Jeremiah Chapter 7 Explained

Jeremiah Chapter 7

Verses 1-2: Chapters 7 through 10 are often called “The Message in the Temple Gate.” Throughout these four chapters runs the theme of the causes for Judah’s judgment. These chapters focus on the people’s false standards of life. Scholars disagree as to whether they relate to Josiah’s later reign, or to King Jehoiakim’s early reign.

The thrice-repeated “temple of the Lord” reads like a meaningless echo. Even the right words are cheap when not backed up by a person’s righteous willingness to “amend” his or her “ways.”

Jeremiah 7:1 "The word that came to Jeremiah from the LORD, saying,"

“The word that came”: This was Jeremiah’s first temple sermon (verse 2); another is found (in chapter 26). God was aroused against the sins He names (verses 6, 19), especially at His temple becoming a den of robbers (verse 11). The point of this message, however, was that if Israel would repent, even at this late hour, God would still keep the conqueror from coming (verses 3, 7). They must reject lies such as the false hope that peace is certain, based on the reasoning that the Lord would never bring calamity on His own temple (verse 4). They must turn from their sins (verses 3, 5, 9), and end their hypocrisy (verse 10).

Jeremiah 7:2 "Stand in the gate of the LORD'S house, and proclaim there this word, and say, Hear the word of the LORD, all [ye of] Judah, that enter in at these gates to worship the LORD."

That is, of the temple, and the court of it. This gate, as Kimchi says, was the eastern gate, which was the principal gate of all (see Jer. 26:2).

"And proclaim there this word, and say": With a loud voice, as follows.

"Hear ye the word of the Lord, all ye of Judah": The inhabitants of the several parts of Judea, which came to the temple to worship. Very probably it was a feast day, as Calvin conjectures; either the Passover, or Pentecost, or feast of tabernacles, when all the males in Israel appeared in court.

"That enter in at these gates to worship the Lord": There were seven gates belonging to the court, three on the north, three on the south, and one in the east, the chief of all, as Kimchi, Abarbinel, and Ben Melech observe; and this agrees with the account in the Mishna. And therefore, Jeremiah was ordered to stand here, and deliver his message.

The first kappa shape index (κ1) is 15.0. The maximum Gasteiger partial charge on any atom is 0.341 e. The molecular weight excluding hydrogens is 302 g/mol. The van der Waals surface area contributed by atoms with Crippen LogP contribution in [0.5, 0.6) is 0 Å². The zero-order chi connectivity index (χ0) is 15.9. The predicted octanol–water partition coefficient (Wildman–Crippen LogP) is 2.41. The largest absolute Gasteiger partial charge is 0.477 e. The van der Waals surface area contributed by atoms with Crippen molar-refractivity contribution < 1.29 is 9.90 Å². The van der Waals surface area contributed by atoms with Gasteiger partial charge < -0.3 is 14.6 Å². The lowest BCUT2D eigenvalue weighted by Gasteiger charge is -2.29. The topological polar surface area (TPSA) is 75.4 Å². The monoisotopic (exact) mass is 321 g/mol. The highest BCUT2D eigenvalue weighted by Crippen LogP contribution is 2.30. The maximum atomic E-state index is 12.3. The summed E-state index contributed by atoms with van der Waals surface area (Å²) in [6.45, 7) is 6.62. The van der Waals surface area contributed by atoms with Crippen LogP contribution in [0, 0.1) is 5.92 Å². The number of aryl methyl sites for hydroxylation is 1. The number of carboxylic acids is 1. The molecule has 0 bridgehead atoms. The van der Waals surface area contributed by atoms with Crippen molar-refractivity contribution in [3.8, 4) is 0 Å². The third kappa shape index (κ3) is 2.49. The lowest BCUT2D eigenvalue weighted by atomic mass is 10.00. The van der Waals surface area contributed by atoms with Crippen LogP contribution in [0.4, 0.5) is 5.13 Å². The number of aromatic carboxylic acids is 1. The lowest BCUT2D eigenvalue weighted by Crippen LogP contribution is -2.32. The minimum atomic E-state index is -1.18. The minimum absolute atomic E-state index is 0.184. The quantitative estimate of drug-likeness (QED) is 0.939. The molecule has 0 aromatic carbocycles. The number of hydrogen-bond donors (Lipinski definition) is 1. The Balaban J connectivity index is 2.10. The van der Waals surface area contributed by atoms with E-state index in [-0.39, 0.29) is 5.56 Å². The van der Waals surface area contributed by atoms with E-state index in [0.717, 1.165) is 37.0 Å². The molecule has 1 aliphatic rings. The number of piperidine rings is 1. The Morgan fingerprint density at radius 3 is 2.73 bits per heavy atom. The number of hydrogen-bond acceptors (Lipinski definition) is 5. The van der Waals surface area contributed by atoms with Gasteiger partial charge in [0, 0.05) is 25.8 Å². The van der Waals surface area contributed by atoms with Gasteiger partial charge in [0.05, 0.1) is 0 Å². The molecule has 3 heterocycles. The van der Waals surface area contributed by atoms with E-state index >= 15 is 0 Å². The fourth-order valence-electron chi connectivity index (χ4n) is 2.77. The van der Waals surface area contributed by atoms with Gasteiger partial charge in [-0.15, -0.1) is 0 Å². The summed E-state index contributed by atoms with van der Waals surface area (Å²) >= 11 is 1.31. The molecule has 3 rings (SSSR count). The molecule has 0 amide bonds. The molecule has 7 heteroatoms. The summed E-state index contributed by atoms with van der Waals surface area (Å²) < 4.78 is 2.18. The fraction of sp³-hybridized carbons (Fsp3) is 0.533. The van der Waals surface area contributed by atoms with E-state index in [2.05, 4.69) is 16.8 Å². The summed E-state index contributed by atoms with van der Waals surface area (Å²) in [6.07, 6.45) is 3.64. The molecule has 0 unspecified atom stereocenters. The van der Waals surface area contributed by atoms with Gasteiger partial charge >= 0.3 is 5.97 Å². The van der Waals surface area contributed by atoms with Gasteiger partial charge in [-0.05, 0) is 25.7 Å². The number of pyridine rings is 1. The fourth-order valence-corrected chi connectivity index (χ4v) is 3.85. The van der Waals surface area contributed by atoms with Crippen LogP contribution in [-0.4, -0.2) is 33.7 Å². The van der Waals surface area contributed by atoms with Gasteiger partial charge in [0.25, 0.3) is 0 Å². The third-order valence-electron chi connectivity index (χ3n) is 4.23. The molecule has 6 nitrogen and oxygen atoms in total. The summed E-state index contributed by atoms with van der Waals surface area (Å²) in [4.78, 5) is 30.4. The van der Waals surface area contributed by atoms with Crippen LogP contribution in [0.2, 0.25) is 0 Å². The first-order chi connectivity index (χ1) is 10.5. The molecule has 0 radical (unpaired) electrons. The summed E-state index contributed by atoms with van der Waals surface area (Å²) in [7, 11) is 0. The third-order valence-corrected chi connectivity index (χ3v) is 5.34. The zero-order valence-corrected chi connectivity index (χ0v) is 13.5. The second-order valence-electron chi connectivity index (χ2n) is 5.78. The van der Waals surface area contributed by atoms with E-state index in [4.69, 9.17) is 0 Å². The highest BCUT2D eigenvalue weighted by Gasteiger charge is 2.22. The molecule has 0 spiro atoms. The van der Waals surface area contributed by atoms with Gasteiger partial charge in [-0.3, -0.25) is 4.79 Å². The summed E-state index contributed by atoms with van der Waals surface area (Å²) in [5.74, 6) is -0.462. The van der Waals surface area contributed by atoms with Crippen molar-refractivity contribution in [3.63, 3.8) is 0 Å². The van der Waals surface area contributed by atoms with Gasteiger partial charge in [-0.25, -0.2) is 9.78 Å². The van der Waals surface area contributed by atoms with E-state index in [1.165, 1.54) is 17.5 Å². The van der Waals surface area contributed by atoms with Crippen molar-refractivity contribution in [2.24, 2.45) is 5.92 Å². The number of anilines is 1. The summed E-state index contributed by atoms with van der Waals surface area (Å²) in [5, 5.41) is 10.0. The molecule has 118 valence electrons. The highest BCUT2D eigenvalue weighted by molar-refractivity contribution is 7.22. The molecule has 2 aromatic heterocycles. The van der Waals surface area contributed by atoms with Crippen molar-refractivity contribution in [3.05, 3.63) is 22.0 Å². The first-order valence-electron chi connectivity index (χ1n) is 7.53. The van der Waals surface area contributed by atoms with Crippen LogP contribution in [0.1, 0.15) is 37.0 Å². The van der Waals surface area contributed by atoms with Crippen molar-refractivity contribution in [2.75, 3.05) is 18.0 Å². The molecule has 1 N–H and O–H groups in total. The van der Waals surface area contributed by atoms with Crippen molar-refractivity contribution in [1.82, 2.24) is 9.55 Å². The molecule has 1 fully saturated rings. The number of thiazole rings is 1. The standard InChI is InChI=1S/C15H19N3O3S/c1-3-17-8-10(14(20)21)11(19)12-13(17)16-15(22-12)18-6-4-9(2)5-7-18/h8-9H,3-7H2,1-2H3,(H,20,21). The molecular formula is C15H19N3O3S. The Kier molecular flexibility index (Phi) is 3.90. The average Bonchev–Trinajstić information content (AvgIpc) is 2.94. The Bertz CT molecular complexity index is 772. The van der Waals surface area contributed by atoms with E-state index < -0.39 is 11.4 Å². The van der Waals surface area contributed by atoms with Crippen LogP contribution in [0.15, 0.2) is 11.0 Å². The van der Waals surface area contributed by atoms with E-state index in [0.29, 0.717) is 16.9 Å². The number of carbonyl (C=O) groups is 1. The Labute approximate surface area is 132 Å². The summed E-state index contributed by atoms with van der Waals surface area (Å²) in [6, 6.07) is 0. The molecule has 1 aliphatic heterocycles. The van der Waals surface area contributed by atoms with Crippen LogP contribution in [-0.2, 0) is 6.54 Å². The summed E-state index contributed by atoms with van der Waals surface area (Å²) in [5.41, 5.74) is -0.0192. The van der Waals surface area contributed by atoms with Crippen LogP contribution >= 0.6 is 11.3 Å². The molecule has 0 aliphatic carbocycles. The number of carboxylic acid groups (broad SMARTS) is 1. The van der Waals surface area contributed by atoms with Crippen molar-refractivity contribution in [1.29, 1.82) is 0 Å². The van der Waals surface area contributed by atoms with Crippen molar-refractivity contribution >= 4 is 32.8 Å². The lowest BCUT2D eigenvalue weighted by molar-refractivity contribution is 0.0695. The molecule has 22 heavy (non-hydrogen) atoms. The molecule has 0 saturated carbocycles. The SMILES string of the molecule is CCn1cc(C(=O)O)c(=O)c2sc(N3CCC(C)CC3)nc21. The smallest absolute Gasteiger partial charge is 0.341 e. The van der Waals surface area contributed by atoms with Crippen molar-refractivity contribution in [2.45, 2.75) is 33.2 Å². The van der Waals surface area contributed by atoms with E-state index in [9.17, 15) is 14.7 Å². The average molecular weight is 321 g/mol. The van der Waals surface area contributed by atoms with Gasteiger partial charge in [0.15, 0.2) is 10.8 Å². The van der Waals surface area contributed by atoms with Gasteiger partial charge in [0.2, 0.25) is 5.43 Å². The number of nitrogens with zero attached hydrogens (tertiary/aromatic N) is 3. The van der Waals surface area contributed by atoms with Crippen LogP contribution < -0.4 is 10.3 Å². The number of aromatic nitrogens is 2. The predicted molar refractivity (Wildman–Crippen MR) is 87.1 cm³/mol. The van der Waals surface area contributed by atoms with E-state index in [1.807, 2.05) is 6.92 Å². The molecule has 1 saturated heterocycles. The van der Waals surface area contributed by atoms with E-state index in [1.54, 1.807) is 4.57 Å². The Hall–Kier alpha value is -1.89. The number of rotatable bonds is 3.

The first thing that is apparent here is this message is to God's people, not to the world. Jeremiah was to go to the house of God and tell God's people. The last chapter was devoted more to Benjamin's family. This is spoken to the house of Judah. Notice, "all ye of Judah". It appears the time that Jeremiah was to bring this, was a time when large numbers of those of Judah would come to the temple. This is inside the gate. As I said, this is a message for God's people alone. It is a time now that pastors should stand on the porch of the church and give God's message to the people of God. Notice carefully, Jeremiah was bringing this message from God, not from Jeremiah.

Jeremiah 7:3 "Thus saith the LORD of hosts, the God of Israel, Amend your ways and your doings, and I will cause you to dwell in this place."

The Lord of armies above and below in general, and the God of Israel in particular. Wherefore they ought to hearken to what he was about to say, and to be obedient to him.

"Amend your ways and your doings": Or, "make them good"; which shows that they were bad, and were not agreeable to the law and will of God, to which they ought to have been conformed. And the way to amend them was to act according to the rule of the divine word they were favored with.

"And I will cause you to dwell in this place": To continue to dwell in Jerusalem, and in Judea, the land of their nativity, and in the temple, the house of God, and place of religious worship. But, if not, it is suggested that they should not continue here, but be carried captive into a strange land.

Jeremiah was crying out to them in the name of the LORD to repent of their evil ways and return to God. God wants to bless them, but He cannot bless them when they are worshipping other gods. He is saying, it is not too late if you will repent.

Jeremiah 7:4 "Trust ye not in lying words, saying, The temple of the LORD, The temple of the LORD, The temple of the LORD, [are] these."

Jeremiah’s God-given message was straightforward: the physical presence of the “temple” was no guarantee that judgment would not come upon Jerusalem. God’s wrath against Judah’s sin could be averted only through a genuine repentance that would be reflected in their total lives (verses 5-6).

They are saying over and over, the temple. They thought if they came to the temple 3 times a year that was all that was required. They did not live their faith in God after they left the temple. There is more to belonging to God than just attending church once in a while. To be in right relationship, we must always worship God.

 

Verses 5-7: God list four practical and thorough changes to behavior that He expected to see among His people:

(1) “Execute judgment;”

(2) Care for “strangers,” fatherless, and “the widows;

(3) “Shed not innocent blood;” and

(4) Do not pursue “other gods.”

God has never lowered His standards; He expects nothing less from His people today.

Jeremiah 7:5 "For if ye thoroughly amend your ways and your doings; if ye thoroughly execute judgment between a man and his neighbor;"